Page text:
The Infamous Bar Bill

I went to Stockholm a few years back to do some sales training for a client. Their offices proved to be under the eaves of a large hotel - an attic roof space furnished in the ultra-modern wooden beams, stainless steel and glass style, but perforce a lot longer than it was wide. As I walked into the long open-plan central corridor, a burly and hairy Scandinavian roared from a good distance: "PHIL PAYNE - I HAVEN'T SEEN YOU FOR YEARS - NOT SINCE THAT BAR BILL!"

It was the summer of 1978. I'd started working in Germany but hadn't moved my wife over - we were supposed to move to Hannover but I hadn't had much time for house-hunting. I'd fallen in with a German engineer about my age and ability - the late Horst Wilhelm - and we were working twelve hours a day on a serious hardware/microcode problem in the Frankfurt HQ laboratory, where they were also training the first tranche of engineers for Europe.

We finished for the day. Horst was from Hamburg, I had no fixed abode in Germany, and we were both staying in the Arabella in Frankfurt/Niederrad - otherwise known as the Horrorbella. So closely aligned with the commercial estate it was on that there was no food or drink on Friday nights or Saturdays - it was dead.

We decided to shower and head into Sachsenhausen. Frankfurt is well organised. The red light district is near the station - north of the Main - and the bars and restaurants are in Sachsenhausen - south of the river. We got to the hotel but were waylaid by the barman, a large and pleasant Spaniard who'd got to know us pretty well. We wound up having more beers than we'd intended - three or four - and then the "course" arrived from the engineer's school making a massive din. So we finally broke off, went to shower, and caught a 27 tram outside the door to Sachsenhausen. In Germany you drink on a tab and pay the tab when you leave, but our attempts to do so were waved away by the multitude.

We had a good few more beers in Sachsenhausen, and a Rollbratenbrötchen - a slice of perfect pink Filet of Beef in a large crusty roll with chopped white cabbage on one side and crushed fresh garlic on the other, as sold by the famous Flickschüster - sadly now gone. We got back to the hotel in the early hours to find, to our amazement, all the course still in the bar. So we sat down and carried on where we'd left off.

Sooner or later it had to happen - one of the Vikings decided he'd had enough and staggered to his feet, fumbling for his money. He, too, was contemptuously waved away. And the process was repeated. And repeated. Until Horst and I were sitting there, warily eyeing the large stack of blue chits with our friendly barman's brown eyes poking over the top.

We were contemplating the imminent destruction of both of our credit lines when the cavalry arrived in the form of the German and UK Field Engineering Managers. Wolfgang [Haar] was at the time manager to both of us - Chris Bull was visiting from the UK. Wolfgang was a friendly hands-off manager with a spectacular dueling scar - a peaceful sort of man who liked to go home to his family. He'd been out entertaining Chris for the evening and was somewhat browned off. He didn't like speaking English much anyway, but now we were all forced to. When Wolfgang could make an occasional comment in German, it was always pretty pointed. Early in the conversation he grumbled about Chris going on about his new gold credit card - in the 1970s a rarity and only available to us on the new salaries we had.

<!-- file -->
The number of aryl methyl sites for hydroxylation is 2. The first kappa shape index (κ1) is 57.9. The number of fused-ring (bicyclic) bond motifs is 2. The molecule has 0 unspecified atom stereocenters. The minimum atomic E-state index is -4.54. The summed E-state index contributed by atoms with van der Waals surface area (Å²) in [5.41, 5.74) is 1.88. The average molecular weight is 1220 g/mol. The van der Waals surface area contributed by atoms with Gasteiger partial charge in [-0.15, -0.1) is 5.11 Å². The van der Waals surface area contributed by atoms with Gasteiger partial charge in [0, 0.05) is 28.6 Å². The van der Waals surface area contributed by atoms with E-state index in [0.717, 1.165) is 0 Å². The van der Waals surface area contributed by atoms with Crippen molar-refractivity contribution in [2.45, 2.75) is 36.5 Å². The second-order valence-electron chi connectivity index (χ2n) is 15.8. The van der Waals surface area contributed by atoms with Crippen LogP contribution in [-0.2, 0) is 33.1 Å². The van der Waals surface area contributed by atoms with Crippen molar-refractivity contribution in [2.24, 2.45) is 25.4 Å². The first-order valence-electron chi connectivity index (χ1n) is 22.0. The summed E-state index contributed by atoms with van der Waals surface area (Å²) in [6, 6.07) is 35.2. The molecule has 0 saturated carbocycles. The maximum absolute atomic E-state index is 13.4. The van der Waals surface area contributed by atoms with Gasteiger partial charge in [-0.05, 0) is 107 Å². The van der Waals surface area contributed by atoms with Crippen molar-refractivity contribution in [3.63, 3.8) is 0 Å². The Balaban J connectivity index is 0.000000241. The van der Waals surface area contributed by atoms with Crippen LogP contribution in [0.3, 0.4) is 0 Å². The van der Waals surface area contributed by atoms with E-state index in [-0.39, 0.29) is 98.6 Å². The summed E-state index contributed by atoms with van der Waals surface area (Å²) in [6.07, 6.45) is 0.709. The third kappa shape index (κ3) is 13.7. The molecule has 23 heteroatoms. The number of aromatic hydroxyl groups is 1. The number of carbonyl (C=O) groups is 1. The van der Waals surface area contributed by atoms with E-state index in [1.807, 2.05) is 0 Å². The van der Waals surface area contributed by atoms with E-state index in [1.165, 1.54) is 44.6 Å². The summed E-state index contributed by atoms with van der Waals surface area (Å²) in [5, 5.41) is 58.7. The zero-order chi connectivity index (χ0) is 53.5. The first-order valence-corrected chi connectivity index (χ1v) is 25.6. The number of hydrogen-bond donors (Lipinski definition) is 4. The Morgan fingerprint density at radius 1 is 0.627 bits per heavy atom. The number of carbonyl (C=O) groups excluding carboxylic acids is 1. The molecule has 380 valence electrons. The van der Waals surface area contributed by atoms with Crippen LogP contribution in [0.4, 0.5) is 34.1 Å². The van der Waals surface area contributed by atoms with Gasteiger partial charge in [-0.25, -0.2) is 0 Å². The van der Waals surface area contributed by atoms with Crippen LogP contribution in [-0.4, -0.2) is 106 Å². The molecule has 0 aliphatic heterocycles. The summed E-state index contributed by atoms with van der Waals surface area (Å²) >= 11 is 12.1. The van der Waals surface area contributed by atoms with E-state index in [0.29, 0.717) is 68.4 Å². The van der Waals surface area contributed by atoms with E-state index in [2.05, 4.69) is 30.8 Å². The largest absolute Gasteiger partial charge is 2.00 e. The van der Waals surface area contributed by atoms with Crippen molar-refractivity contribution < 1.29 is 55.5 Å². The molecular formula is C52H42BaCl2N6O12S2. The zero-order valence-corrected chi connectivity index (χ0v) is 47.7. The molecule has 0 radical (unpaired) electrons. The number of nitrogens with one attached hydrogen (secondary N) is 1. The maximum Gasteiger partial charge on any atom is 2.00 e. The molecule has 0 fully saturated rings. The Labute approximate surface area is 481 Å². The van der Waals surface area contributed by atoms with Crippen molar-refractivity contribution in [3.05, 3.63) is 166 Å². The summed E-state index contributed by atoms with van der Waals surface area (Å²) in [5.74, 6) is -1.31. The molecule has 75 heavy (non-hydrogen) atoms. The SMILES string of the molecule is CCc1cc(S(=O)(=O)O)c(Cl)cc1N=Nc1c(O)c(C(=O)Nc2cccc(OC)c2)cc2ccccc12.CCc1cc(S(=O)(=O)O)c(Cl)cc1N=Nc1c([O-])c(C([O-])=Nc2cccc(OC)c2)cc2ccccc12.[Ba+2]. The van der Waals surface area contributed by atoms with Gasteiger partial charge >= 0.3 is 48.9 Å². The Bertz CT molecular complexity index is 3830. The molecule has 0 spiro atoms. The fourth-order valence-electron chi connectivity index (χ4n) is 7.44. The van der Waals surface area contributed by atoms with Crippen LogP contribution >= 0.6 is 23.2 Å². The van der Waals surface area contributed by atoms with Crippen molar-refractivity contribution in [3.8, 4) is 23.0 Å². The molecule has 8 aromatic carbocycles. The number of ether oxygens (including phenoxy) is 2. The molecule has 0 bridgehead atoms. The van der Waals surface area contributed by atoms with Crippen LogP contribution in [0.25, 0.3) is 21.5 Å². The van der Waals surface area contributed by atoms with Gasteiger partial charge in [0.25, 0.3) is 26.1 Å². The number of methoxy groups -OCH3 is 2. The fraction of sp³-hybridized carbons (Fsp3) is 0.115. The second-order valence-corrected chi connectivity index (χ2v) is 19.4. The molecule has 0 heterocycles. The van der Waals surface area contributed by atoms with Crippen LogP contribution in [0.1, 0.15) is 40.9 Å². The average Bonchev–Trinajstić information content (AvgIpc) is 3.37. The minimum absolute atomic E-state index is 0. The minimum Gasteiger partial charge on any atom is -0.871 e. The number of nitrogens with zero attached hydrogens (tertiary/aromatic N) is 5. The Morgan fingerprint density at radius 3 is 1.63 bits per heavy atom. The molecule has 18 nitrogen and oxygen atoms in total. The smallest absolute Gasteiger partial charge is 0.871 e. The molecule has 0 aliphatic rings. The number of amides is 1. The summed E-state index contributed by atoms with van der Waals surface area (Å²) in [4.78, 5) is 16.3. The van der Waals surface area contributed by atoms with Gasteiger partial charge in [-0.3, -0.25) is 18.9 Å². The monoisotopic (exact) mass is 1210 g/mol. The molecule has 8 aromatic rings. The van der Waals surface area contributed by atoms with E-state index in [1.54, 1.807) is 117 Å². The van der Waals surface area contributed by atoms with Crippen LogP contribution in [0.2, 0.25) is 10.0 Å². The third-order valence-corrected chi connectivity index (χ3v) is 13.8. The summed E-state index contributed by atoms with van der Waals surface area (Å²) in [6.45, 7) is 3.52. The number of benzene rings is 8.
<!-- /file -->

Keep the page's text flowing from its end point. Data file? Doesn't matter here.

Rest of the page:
We chatted for a while, then Horst and I decided to retire and asked for the bill. Wolfgang, generous to a fault, waved us down and said he'd pay. We both warned him off - "this is a biggie, Wolfgang". But he wouldn't have it. We impressed on him again the likely scale of the thing - it slowed him but still he shrugged. All this conversation was in German, of course, and Chris finally asked what we were all on about. We told him. "That's no problem," he said, "I can put it on my new gold card." Horst and I froze, not daring to twitch, and looked at Wolfgang. He had a evil twinkle in his eye, looked at me and said in German: "Really big?"

I said "It would bring tears to the eyes of a granite statue". Wolfgang turned to Chris and said: "That's really good of you."

I never knew the exact sum. I know we left Chris talking to the barman, whose English was actually better than his German but who could do exactly what Andrew Sachs' Manuel did in Fawlty Towers years later and not even understand "Hello" when he felt like it. You have to imagine 20-odd bored Scandinavians locked in an expensive hotel bar for eight hours. Something close to £600. At 2011 prices, probably around £2,500.

[Horst lived in Hamburg City-Nord, a mostly commercial area, in a tower block that also had the Blue Angel night club in the basement. One night he left the club mid-evening without saying a word to anyone and jumped off the top. Not long after, the software service manager in Holland - Johann Theunissen - blew his brains out with a shotgun in his office. His German counterpart - Leo Nowak - was found in a hotel bathtub not far from his apartment with his wrists slit. When people tell me they have stressful jobs, I usually think of those three.]

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